I went to see the movie Black Swan last week. Skip this post if you have not seen the movie and do not want to read about it in advance. Full disclosure: I had previously read Faith Allen’s review at Blooming Lotus. I wondered if I too would interpret the movie as centering around an underlying theme of mother-daughter sexual abuse. I left wondering how anyone could not see this theme. And yet many do not.
Why might this be? For one thing, our culture continues to overlook child abuse and its impact in general. As I have written before I think of this as our cultural dissociation:
“You are only as sick as your secrets”. If the oft repeated 12 step slogan is true then our culture is indeed sick. The refusal to acknowledge the link between childhood trauma (big T and little t) and mental health issues of all sorts in adulthood seems to me to be a kind of cultural dissociation. We would rather blame the victim, or in family systems terms set up the “sick” one as an identified patient, who has bad brain chemistry or has come by their mental “illness” in any way other than as a result of their childhood experiences.
On top of that, I see our culture having a huge investment in the idea of the “good mother”. That mothers can be neglectful or outright abusive seems hard for many to grasp. That mothers can even be sexually abusive: unthinkable. And yet of course it happens. Survivors of abusive mothers may have even more stigma hurdles to overcome in their own healing path, both in terms of being understood by others and even believing themselves. If a movie like this generates any conversation about abusive mothers (and it is) I am all for it.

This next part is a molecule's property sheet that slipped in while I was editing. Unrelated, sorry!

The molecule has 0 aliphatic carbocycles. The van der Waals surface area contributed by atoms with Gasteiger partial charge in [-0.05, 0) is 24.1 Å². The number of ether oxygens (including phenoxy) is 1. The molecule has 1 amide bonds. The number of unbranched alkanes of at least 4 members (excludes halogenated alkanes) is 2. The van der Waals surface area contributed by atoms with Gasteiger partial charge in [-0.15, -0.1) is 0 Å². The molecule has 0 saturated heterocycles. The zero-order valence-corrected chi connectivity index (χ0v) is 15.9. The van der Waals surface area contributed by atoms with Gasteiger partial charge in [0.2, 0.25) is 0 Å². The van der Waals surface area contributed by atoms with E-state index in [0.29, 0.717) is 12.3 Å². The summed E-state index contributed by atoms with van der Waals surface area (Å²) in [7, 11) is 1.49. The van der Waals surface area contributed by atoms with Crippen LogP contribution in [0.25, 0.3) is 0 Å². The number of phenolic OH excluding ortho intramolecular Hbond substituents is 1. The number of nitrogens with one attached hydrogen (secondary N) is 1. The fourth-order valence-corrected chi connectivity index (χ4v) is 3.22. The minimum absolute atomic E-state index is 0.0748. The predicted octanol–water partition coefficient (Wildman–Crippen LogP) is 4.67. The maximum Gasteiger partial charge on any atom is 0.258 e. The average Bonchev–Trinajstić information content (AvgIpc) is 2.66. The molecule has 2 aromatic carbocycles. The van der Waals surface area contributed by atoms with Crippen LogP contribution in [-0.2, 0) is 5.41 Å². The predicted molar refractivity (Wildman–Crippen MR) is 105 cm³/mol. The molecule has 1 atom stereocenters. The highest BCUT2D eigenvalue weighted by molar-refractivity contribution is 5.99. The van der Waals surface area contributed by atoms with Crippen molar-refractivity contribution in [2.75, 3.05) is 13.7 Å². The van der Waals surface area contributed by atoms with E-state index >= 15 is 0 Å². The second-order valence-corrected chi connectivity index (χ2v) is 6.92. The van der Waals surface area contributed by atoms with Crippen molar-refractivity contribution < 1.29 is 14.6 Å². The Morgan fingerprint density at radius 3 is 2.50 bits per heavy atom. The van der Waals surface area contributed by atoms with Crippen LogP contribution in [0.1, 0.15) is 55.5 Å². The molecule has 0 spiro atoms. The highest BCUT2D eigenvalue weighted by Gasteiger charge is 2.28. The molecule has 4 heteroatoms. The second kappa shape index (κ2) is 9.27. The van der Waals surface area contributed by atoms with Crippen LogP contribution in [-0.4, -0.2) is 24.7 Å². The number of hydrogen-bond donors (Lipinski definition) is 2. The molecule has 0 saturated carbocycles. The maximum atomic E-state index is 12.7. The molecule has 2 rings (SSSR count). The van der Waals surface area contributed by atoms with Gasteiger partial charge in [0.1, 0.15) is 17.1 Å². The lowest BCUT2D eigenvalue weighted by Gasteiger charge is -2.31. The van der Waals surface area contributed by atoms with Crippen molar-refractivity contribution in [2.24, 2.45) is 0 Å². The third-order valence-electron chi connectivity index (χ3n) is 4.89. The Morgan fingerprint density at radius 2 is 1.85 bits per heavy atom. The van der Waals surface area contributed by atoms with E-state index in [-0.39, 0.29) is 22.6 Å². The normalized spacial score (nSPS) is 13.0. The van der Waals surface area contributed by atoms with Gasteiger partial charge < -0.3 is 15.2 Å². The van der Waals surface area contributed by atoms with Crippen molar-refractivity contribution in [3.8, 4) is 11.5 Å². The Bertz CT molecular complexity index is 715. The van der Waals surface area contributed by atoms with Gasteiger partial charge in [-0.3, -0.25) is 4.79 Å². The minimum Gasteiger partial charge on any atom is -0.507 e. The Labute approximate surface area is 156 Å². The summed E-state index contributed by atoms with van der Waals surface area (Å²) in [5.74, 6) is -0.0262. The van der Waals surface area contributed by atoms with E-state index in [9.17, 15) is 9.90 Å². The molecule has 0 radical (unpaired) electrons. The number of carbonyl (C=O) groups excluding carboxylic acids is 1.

Faith Allen and the commenters on her post, Black Swan: Movie about Mother-Daughter Sexual Abuse, are doing a great job exploring and elucidating the not always overt theme of sexual abuse in this movie. So check it out but as always be mindful that this is a potentially triggering topic.
I want to add a few observations of my own about the sexual abuse theme, but mostly elaborate on a topic that is under-discussed: the emotional abuse that often accompanies sexual abuse.
Sexual abuse does not occur in a vacuum. This may be especially true when we are talking about incest, which requires the context of a dependency bond, as Sue Blume writes in Secret Survivors:
incest can be seen as the imposition of sexually inappropriate acts, or acts with sexual overtones, by – or any use of a minor child to meet the sexual or sexual/emotional needs of – one or more persons who derive authority through ongoing emotional bonding with that child. -Blume, 1990, p. 4
When sexual abuse occurs in such a relationship, in this case the mother-daughter relationship, the child’s emotional needs are obviously not being met. Instead, the child is being used to meet the mother’s needs. This type of emotional abuse can also occur without the sexual behavior component. It is sometimes referred to as emotional or covert incest, to underscore how the impact can be very similar. Others in the field object to these terms but that is the subject of an upcoming post. Whatever you call it, I see in addition to the sexual abuse undertones a very particular type of emotional abuse demonstrated by the mother in Black Swan.